Tracking the Grateful Dead’s career via Baby Blue, pt. 2

Welcome to “How Does the Song Go?” A column dedicated to taking you deeper into the realms of the Grateful Dead’s music than ever before. Today we will continue to examine the different phases of the Grateful Dead’s career through the filter of “It’s All Over Now Baby Blue.”

Last week we left off at 11/8/70 from the Avalon Ballroom, noting the more mature sound coming from the band, both instrumentally and vocally. But in true Grateful Dead style, they leave the song right there and power through 1971 and three quarters of 1972 not performing the song again for 156 shows. From here, Jerry will play a Strat, an SG, a Les Paul, and eventually settle on the Alligator Strat at this point in his career. On 9/23/72 at the Palace Theater in Waterbury, CT, he again switches back to the sunburst “Veneta” Strat which has shared duties with Alligator this month. Midway through set two, they play “Baby Blue.” The single coil pickups are familiar. The phaser pedal on Weir’s guitar would help define the decade. The single drummer playing a familiar and steady beat and leading the dynamic changes is proof this band has done a tremendous amount of growth since last visiting the song in later 1970. Jerry is using the half step bend more now and is comfortable expanding upon existing melodies and truly making them his own. The last verse, Jerry really belts it out and then promptly forgets a line of lyrics.

But two versions of the song this year and boom, 105 shows go by before playing it again. Fast forward to 2/24/74 at Winterland Arena in San Francisco, the encore of their second show this year. Jerry is on his custom Wolf guitar and the Wall of Sound is nearing what we will soon know as the Wall of Sound. Jerry’s voice is clear and we have Keith’s piano creating gorgeous counterpoint lines on the left channel. Jerry, now versed in jazz, is letting his melodic phrases breathe and grow and develop. So why do they put the tune away for 426 shows until 8/14/81? I’m going to listen.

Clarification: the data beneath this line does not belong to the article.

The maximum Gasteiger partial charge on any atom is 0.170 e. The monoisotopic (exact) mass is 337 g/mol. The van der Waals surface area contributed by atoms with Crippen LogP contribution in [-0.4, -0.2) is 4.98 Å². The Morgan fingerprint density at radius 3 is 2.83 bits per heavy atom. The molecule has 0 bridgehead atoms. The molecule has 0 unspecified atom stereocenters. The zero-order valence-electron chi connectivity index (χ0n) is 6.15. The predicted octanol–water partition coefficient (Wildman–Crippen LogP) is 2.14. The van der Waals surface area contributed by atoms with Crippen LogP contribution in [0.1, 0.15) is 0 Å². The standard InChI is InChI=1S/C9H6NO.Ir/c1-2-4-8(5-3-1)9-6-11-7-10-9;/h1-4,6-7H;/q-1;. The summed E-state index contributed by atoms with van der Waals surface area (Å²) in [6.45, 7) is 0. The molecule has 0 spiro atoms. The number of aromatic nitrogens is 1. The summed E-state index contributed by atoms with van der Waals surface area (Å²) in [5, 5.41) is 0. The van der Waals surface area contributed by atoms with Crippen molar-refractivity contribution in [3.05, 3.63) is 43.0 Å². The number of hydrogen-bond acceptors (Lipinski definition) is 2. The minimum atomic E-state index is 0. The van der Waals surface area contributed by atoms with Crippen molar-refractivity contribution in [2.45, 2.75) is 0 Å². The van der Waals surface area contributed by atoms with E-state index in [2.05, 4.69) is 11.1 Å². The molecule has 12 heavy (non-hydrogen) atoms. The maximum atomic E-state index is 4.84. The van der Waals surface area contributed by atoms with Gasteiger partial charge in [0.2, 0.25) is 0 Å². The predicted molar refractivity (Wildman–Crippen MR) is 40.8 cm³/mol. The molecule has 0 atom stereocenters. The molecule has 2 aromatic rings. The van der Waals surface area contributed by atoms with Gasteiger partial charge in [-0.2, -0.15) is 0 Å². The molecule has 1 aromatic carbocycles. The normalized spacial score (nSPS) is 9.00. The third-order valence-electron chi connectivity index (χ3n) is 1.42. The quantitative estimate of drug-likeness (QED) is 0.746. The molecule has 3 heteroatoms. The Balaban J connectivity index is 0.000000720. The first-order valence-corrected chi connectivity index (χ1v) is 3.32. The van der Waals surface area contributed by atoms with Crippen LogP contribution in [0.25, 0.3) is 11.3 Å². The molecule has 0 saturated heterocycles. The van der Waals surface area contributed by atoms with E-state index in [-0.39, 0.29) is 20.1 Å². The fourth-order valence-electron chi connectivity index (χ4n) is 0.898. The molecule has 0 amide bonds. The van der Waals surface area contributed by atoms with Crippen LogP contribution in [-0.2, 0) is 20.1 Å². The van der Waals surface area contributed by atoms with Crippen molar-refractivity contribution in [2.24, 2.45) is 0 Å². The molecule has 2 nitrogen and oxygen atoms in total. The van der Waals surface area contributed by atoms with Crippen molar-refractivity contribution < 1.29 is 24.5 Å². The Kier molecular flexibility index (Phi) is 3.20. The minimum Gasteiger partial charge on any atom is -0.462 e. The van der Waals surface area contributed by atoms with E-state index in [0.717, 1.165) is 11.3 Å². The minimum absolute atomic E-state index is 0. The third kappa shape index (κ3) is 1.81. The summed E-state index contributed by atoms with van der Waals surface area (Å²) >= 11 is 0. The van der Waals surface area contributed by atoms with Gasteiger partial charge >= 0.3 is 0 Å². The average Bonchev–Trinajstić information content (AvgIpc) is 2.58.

We go to Seattle Center Coliseum to hear a much different band than we heard in 1974. Again, “Baby Blue” shows up as the encore. Jerry is playing Tiger, his second custom guitar from Doug Irwin. Keith has left the band and has been replaced by Brent Mydland, who has chosen an electric piano sound. Bob Weir has a brighter and more cutting Ibanez and has ditched the phaser pedal in favor of a chorus pedal. They have not forgotten the dynamics which have become an integral part of this song. Jerry’s reedy voice is weathered but the range is still there. He doesn’t crack or strain.

Finally, the song has earned a regular spot in the band’s rotation showing up nearly exclusively in the encore slot. 1993 earned only one appearance of “Baby Blue” and only seven in ’94. Its last (and only version that year) is 2/19/95 in Salt Lake City, UT. More changes…Brent is gone and Vince’s unique piano/synth sound permeates the sound. Weir is using more distortion. Jerry is using the Lightning Bolt guitar and fewer speakers on stage. His focus is gone, but has a few flashes of genius in this final version. In addition, Bob Weir has added a vocal harmony in the title tag lyric.

Each of these changes define the period in which we find them. This song grew and helped them grow as musicians throughout the years.